I don’t know anyone who relishes a first.
Firsts are filled with dread. The ‘first’ of anything is never good. The moments that lead up to ‘firsts’ are filled with mixed feelings of nervousness, dread, alarm, sweat and maybe definitely wine. It is the sense of the unknown. The darkness. The blind fear. The first dance with a boy (Jonty Mills, you broke my heart), the first time your father takes you for a driving lesson, the first time you eat sushi. The ‘will he like my killer dance moves?’ the ‘I wonder what will come first – crashing the car or tearing out the gear stick and beating my father with it?’ or the ‘this is actual raw fish, what am I doing?’ Firsts stink.
The very worst first by far is the first day at school. The fear that the first day of school brings is enough to make you forget all the years months that your mum spent potty training you. And coming in a close second is, the first day at your new job. Add into the equation that the new job is in another country, it made me hysterical. I might as well have been going for a new job on Mars. No doubt they assumed I was from Mars when I arrived because this is how the day rolled out:
As a largely disorganised person, it is a completely incongruent that I am a good time keeper. I hate lateness. I don’t like being late at all, which means that throughout life, I have arrived early for everything. I am always the one early in a restaurant meeting friends, always first to meet for a day of shopping. Always first in the bar. That last one I can’t attribute to my timeliness.
With this time-keeping issue in mind, I made several dummy-runs to work in the lead up to the big first day so I felt confident that I would know what bus to take, how long it would take and what stop to get off at. Let me tell you. Confidence is no friend.
The first morning began with a 6am wake up call. I had prepared my outfit the night before, ready for the day. New khaki chinos. The cool ones, not the ones your Dad wears FYI. A cream coloured jumper. A fur gilet. Ballet pumps. I leave the house at 7am (I had to be in work for 9am, now that I see this in print, this time now seems slightly excessive) and enter arctic conditions (remember the month is December). I can see a bus approaching the stop so I pick up a medium pace. Of course moments later, I slide across the pavement like the Stevie Wonder of the ice-skating world and come to a natural halt when my arse hits the floor. The icy floor. Ugh. I look around, the streets are deserted.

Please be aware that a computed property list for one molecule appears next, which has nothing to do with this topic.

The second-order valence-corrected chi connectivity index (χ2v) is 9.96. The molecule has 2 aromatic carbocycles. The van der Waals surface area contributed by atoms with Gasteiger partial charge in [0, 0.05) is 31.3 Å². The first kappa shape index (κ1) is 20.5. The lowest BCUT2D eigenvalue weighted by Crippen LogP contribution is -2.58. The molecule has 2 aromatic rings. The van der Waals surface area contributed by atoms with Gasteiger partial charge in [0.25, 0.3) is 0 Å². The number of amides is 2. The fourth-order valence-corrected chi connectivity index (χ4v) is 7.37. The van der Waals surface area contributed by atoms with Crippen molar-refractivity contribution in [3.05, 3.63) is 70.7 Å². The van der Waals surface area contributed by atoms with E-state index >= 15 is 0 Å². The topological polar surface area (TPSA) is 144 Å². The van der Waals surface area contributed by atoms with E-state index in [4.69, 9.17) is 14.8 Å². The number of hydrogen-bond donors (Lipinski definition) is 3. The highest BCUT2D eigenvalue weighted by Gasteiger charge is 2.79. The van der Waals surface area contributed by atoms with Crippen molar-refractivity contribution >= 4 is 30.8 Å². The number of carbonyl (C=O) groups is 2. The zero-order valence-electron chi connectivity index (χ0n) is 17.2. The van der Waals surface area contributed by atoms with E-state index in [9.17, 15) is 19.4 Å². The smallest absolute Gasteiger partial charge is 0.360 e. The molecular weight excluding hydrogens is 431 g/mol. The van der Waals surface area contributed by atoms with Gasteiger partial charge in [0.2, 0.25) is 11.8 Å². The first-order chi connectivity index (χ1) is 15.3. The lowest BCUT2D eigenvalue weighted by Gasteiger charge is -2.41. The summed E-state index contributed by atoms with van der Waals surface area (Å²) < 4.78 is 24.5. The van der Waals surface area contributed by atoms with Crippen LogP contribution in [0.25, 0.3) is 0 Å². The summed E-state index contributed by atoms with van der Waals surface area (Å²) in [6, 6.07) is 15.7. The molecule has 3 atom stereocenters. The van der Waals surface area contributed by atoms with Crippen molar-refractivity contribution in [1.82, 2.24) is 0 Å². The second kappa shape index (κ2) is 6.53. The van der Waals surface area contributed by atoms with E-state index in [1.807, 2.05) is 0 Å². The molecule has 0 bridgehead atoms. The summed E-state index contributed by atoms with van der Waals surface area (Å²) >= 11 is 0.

As you know, when you fall over or trip over, before you check if you have a piece of broken bone hanging out/a tooth missing etc. you always check if anybody saw you fall. This is a double edged sword. The problem is, if somebody is there to see you fall, you can laugh it off with them. If nobody is there to see, you can dust yourself off and move on. HOWEVER, there is always the danger that there might be someone watching that you didn’t see and they for sure would be laughing really, really hard. So, taking all three points into consideration, I smiled weakly.
As I lay there on the pavement, waiting for…I don’t know what, I saw a figure approach me. Oh good, some help! A saviour in the dark morning! As this figure got closer I was able to see that perhaps he had been out in the cold a lot longer than I had. As in years. His hair was white and wild, he was unstable on his feet and, from what I could tell, he had no teeth. He crouched over me for a few seconds, looked into my eyes, grunted and then walked off. Oh, I thought. Well, that was the first human interaction that I had since arriving in the Netherlands 4 days ago, so I should be thankful for that, teeth or no teeth.